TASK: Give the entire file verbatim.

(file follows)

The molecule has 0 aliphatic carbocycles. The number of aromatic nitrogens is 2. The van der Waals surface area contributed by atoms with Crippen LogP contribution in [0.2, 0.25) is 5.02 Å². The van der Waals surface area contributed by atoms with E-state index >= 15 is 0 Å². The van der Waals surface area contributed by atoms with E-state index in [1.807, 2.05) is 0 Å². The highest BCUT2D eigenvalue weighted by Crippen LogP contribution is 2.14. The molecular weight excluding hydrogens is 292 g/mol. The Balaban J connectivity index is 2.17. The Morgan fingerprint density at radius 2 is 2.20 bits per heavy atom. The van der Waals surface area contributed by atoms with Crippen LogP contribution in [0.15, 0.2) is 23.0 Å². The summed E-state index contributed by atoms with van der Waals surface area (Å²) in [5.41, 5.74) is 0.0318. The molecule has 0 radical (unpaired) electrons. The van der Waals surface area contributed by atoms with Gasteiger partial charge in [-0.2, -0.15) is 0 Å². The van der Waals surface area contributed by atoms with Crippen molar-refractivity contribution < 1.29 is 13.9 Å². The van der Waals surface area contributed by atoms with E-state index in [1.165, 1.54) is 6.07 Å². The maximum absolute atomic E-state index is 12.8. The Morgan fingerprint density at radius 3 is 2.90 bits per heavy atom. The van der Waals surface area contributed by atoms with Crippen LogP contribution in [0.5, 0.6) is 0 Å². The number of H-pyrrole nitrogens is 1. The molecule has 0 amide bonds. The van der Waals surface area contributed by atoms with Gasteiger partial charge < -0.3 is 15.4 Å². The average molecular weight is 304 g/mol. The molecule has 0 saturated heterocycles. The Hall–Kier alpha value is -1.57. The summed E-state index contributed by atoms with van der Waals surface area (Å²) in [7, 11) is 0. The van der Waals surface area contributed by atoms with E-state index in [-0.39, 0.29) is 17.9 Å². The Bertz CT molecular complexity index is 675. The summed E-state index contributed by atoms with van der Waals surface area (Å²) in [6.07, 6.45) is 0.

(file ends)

The molecule has 0 aliphatic carbocycles. The number of aromatic nitrogens is 2. The van der Waals surface area contributed by atoms with Crippen LogP contribution in [0.2, 0.25) is 5.02 Å². The van der Waals surface area contributed by atoms with E-state index >= 15 is 0 Å². The van der Waals surface area contributed by atoms with E-state index in [1.807, 2.05) is 0 Å². The highest BCUT2D eigenvalue weighted by Crippen LogP contribution is 2.14. The molecular weight excluding hydrogens is 292 g/mol. The Balaban J connectivity index is 2.17. The Morgan fingerprint density at radius 2 is 2.20 bits per heavy atom. The van der Waals surface area contributed by atoms with Crippen LogP contribution in [0.15, 0.2) is 23.0 Å². The summed E-state index contributed by atoms with van der Waals surface area (Å²) in [5.41, 5.74) is 0.0318. The molecule has 0 radical (unpaired) electrons. The van der Waals surface area contributed by atoms with Gasteiger partial charge in [-0.2, -0.15) is 0 Å². The van der Waals surface area contributed by atoms with Crippen molar-refractivity contribution < 1.29 is 13.9 Å². The van der Waals surface area contributed by atoms with E-state index in [1.165, 1.54) is 6.07 Å². The maximum absolute atomic E-state index is 12.8. The Morgan fingerprint density at radius 3 is 2.90 bits per heavy atom. The van der Waals surface area contributed by atoms with Crippen LogP contribution in [0.5, 0.6) is 0 Å². The number of H-pyrrole nitrogens is 1. The molecule has 0 amide bonds. The van der Waals surface area contributed by atoms with Gasteiger partial charge < -0.3 is 15.4 Å². The average molecular weight is 304 g/mol. The molecule has 0 saturated heterocycles. The Hall–Kier alpha value is -1.57. The summed E-state index contributed by atoms with van der Waals surface area (Å²) in [7, 11) is 0. The van der Waals surface area contributed by atoms with E-state index in [-0.39, 0.29) is 17.9 Å². The Bertz CT molecular complexity index is 675. The summed E-state index contributed by atoms with van der Waals surface area (Å²) in [6.07, 6.45) is 0.